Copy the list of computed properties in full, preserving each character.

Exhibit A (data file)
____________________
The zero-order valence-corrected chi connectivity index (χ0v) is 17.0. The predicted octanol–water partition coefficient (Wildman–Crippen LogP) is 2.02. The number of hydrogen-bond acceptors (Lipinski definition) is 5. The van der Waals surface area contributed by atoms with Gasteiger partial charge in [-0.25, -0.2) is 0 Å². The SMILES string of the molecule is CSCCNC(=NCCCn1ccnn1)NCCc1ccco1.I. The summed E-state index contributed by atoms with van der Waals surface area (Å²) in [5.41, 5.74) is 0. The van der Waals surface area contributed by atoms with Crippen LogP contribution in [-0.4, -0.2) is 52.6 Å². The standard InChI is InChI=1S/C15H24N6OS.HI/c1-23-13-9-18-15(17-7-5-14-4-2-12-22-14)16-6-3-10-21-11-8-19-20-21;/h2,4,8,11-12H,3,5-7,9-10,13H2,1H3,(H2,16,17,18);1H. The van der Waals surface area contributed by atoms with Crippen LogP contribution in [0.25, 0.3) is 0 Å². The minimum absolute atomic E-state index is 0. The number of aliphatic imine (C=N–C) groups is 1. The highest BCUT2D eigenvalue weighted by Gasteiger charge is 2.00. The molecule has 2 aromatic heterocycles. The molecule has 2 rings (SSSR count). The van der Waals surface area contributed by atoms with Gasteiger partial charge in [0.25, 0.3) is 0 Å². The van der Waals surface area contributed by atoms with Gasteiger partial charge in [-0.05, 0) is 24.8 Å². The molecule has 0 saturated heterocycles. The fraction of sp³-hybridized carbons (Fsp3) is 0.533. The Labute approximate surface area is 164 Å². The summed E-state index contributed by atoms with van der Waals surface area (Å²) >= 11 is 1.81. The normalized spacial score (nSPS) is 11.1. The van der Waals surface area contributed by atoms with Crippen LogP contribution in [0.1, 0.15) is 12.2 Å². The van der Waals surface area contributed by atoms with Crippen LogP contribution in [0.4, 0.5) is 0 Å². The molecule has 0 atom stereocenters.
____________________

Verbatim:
The zero-order valence-corrected chi connectivity index (χ0v) is 17.0. The predicted octanol–water partition coefficient (Wildman–Crippen LogP) is 2.02. The number of hydrogen-bond acceptors (Lipinski definition) is 5. The van der Waals surface area contributed by atoms with Gasteiger partial charge in [-0.25, -0.2) is 0 Å². The SMILES string of the molecule is CSCCNC(=NCCCn1ccnn1)NCCc1ccco1.I. The summed E-state index contributed by atoms with van der Waals surface area (Å²) in [5.41, 5.74) is 0. The van der Waals surface area contributed by atoms with Crippen LogP contribution in [-0.4, -0.2) is 52.6 Å². The standard InChI is InChI=1S/C15H24N6OS.HI/c1-23-13-9-18-15(17-7-5-14-4-2-12-22-14)16-6-3-10-21-11-8-19-20-21;/h2,4,8,11-12H,3,5-7,9-10,13H2,1H3,(H2,16,17,18);1H. The van der Waals surface area contributed by atoms with Crippen LogP contribution in [0.25, 0.3) is 0 Å². The minimum absolute atomic E-state index is 0. The number of aliphatic imine (C=N–C) groups is 1. The highest BCUT2D eigenvalue weighted by Gasteiger charge is 2.00. The molecule has 2 aromatic heterocycles. The molecule has 2 rings (SSSR count). The van der Waals surface area contributed by atoms with Gasteiger partial charge in [0.25, 0.3) is 0 Å². The van der Waals surface area contributed by atoms with Gasteiger partial charge in [-0.05, 0) is 24.8 Å². The molecule has 0 saturated heterocycles. The fraction of sp³-hybridized carbons (Fsp3) is 0.533. The Labute approximate surface area is 164 Å². The summed E-state index contributed by atoms with van der Waals surface area (Å²) >= 11 is 1.81. The normalized spacial score (nSPS) is 11.1. The van der Waals surface area contributed by atoms with Crippen LogP contribution in [0.1, 0.15) is 12.2 Å². The van der Waals surface area contributed by atoms with Crippen LogP contribution in [0.4, 0.5) is 0 Å². The molecule has 0 atom stereocenters.